SOHO is an acronym for Small
Office Home Office, a term used to distinguish small businesses from mid-sized
and large businesses. Technically, SOHO businesses have zero to ten
employees, although many of them are one-person shops. (Ward, 2016)
SOHO users looking to implement a wireless networking device
face a variety of choices with many devices at different price points available
from the 802.11a, 802.11b/g/n, and 802.11ac wireless standards in
The 802.11 standard was established in
1997; it used the 2.4 GHz band and had a maximum data rate of 2 Mbps. The 802.11
standard was too slow for practical purposes and is no longer used, newer
standards were developed and we will focus on these standards that have everyday
use in today’s SOHO environment.
Established in 1999, the 802.11b
standard uses a 2.4 GHz frequency and is able to reach a maximum speed of 11
Mbps, which was very comparable to traditional Ethernet speeds at that time. In a SOHO environment an 802.11b access point can
communicate with devices up to 300 feet away. Speeds will decrease the further
you are from the device. By utilizing an unregulated frequency, 802.11b devices can expect
interference from microwave ovens or cordless phones. (http://etutorials.org)
The Pros of 802.11b are
the low cost and a good signal range that is not easily obstructed, the Cons of 802.11b are the Slower speeds
and the interference from home appliances on the unregulated frequency band.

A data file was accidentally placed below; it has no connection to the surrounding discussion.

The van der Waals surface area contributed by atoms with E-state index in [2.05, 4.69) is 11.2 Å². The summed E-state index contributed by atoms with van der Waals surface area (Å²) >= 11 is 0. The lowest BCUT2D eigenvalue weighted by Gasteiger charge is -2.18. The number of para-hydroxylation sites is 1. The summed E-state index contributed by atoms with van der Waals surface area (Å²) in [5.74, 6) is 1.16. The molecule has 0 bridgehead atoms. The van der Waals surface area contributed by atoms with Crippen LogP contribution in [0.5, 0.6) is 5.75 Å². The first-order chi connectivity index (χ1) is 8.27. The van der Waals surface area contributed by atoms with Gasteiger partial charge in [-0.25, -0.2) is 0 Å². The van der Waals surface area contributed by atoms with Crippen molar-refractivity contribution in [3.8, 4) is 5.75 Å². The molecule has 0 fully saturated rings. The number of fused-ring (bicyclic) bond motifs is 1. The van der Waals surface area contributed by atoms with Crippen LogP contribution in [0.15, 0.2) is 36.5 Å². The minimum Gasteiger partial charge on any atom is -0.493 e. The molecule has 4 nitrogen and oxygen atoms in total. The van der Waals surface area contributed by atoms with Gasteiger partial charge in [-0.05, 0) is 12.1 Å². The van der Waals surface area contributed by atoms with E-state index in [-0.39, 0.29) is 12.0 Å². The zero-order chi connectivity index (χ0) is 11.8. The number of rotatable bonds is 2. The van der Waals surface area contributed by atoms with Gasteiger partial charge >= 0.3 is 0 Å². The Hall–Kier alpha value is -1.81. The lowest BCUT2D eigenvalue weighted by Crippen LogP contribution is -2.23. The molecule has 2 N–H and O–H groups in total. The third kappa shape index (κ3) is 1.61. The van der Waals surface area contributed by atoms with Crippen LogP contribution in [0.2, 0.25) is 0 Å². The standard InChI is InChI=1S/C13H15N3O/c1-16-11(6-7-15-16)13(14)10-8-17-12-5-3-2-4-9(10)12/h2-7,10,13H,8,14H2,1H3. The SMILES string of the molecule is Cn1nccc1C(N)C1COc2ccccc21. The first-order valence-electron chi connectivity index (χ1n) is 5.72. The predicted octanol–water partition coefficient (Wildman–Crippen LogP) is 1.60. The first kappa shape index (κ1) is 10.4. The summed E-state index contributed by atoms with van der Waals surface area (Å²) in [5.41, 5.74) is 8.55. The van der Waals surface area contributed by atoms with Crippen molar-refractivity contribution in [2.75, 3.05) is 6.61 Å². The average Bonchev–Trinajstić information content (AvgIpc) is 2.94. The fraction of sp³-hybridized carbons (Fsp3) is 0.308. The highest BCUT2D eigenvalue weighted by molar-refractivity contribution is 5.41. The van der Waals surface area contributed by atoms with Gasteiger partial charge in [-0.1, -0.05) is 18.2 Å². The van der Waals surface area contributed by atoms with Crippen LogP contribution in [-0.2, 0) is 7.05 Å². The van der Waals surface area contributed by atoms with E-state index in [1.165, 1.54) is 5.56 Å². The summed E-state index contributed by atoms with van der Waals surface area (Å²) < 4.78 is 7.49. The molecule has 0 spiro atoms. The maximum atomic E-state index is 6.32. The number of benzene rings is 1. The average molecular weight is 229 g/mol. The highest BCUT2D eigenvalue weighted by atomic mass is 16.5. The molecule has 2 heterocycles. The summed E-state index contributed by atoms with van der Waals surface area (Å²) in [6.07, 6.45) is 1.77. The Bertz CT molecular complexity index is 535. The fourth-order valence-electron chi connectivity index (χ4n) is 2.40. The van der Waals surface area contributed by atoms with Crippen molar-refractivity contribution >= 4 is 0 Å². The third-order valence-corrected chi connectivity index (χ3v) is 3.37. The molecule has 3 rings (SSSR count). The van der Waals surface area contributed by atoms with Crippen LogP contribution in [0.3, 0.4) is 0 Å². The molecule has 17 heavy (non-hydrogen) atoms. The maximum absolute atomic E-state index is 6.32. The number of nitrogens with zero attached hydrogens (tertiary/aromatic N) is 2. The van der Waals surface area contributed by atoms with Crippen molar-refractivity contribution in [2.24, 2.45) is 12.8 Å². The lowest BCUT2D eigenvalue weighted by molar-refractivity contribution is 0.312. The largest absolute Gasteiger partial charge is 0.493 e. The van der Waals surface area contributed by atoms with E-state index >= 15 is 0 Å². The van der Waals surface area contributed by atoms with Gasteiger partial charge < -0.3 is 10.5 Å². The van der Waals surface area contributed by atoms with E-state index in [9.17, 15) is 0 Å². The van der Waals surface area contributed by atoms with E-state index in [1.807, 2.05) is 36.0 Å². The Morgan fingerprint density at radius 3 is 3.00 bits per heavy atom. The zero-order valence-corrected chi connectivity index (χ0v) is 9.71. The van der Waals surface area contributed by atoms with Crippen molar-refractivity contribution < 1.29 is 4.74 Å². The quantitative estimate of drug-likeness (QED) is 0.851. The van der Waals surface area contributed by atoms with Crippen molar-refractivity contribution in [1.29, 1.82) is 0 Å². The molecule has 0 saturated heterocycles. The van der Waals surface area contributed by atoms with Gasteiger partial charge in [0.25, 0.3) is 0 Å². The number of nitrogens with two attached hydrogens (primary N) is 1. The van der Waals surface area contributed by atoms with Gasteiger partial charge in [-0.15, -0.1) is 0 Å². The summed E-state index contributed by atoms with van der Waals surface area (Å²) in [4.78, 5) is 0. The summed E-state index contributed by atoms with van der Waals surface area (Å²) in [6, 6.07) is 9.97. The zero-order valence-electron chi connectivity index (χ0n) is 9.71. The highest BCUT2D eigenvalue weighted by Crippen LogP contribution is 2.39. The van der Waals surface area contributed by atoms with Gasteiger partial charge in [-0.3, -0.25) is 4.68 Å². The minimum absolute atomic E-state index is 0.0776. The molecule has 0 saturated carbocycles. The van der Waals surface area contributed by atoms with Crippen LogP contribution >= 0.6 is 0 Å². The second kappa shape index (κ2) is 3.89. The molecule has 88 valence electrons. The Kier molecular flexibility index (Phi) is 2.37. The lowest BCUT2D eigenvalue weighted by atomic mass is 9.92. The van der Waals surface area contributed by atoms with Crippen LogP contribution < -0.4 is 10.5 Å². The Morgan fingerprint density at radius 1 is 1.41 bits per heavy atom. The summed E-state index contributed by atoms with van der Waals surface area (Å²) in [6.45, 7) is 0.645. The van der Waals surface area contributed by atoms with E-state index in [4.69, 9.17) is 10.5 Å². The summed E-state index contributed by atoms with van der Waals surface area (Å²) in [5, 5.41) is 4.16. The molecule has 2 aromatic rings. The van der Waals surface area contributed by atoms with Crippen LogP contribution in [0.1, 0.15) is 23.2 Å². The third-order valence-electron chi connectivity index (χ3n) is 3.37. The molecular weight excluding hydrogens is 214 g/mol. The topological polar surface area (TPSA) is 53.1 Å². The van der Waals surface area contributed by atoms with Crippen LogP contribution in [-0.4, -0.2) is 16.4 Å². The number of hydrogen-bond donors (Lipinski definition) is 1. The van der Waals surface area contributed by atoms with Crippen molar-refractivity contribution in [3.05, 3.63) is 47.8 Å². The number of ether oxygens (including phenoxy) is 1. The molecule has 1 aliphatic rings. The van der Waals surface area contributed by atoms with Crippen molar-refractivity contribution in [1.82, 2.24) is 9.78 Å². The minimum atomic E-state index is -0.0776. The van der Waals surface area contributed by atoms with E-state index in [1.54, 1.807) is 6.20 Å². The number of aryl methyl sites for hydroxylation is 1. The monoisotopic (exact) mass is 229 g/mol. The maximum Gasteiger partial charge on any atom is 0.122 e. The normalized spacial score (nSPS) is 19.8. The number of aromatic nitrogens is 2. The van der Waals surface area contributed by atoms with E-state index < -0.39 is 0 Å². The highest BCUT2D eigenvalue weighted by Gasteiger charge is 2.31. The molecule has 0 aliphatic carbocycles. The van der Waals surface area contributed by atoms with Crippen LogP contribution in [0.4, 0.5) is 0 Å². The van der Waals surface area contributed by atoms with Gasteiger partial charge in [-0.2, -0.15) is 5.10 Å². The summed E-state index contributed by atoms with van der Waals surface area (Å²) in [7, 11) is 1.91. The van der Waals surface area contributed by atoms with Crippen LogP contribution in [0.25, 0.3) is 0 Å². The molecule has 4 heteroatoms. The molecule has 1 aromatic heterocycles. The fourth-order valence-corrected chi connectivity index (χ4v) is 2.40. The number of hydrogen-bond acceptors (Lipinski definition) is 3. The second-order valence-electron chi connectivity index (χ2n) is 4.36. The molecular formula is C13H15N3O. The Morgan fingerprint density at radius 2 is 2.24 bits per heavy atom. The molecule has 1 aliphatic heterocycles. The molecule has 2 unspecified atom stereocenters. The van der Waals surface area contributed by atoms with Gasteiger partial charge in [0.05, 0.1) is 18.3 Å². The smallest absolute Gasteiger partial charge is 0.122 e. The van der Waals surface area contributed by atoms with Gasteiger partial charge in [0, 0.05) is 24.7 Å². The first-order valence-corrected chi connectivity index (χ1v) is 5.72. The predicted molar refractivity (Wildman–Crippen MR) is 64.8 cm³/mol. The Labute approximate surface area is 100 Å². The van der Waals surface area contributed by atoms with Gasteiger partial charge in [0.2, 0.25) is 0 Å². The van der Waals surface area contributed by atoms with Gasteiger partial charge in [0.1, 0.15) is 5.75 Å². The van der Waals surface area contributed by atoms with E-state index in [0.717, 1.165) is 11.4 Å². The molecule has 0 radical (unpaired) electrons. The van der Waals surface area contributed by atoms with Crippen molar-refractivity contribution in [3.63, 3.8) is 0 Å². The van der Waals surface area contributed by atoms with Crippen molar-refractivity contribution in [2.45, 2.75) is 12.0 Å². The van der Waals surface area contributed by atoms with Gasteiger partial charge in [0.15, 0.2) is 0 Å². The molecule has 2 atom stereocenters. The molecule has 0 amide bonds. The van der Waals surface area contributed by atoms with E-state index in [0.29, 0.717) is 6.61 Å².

Also established in 1999, the
802.11a standard is a high-speed and higher cost alternative to 802.11b,
transmitting at 5 GHz and speeds of up to 54 Mbps. The move to the 5-GHz band
provides two important benefits over 802.11b. First, it increases the maximum
speed per channel from 11 Mbps to 54 Mbps. This increased speed is especially
useful for multimedia files, transferring data, and faster Internet access.
Second, the bandwidth available in the 5-GHz range is larger than available at
2.4 GHz, allowing for more simultaneous users. However, the 802.11a’s higher
frequency as compared to 802.11b shortens the range of 802.11a networks. The
higher frequency also means 802.11a signals have more difficulty penetrating
walls and other obstructions. (http://etutorials.org)
Because 802.11a and 802.11b utilize different frequencies,
the two technologies are incompatible with each other.
Established in 2003, the 802.11g
standard brings high-speed wireless to the 2.4-GHz band, while maintaining
backward compatibility with 802.11b. 802.11g supports bandwidth up to 54 Mbps, while
using the 2.4 GHz frequency for greater range. An 802.11g network card will work with an 802.11b access point, and
802.11b cards will work with an 802.11g access point. In both of these cases,
the 802.11b component is the limiting factor, so the maximum speed is 11 Mbps.
To obtain the 54-Mbps speeds, both the network cards and access point have to
be 802.11g compliant.
Pros of 802.11g standard are the Fast maximum speed and
increased signal range, the cons of 802.11g are increased cost and interfere
on the unregulated signal frequency.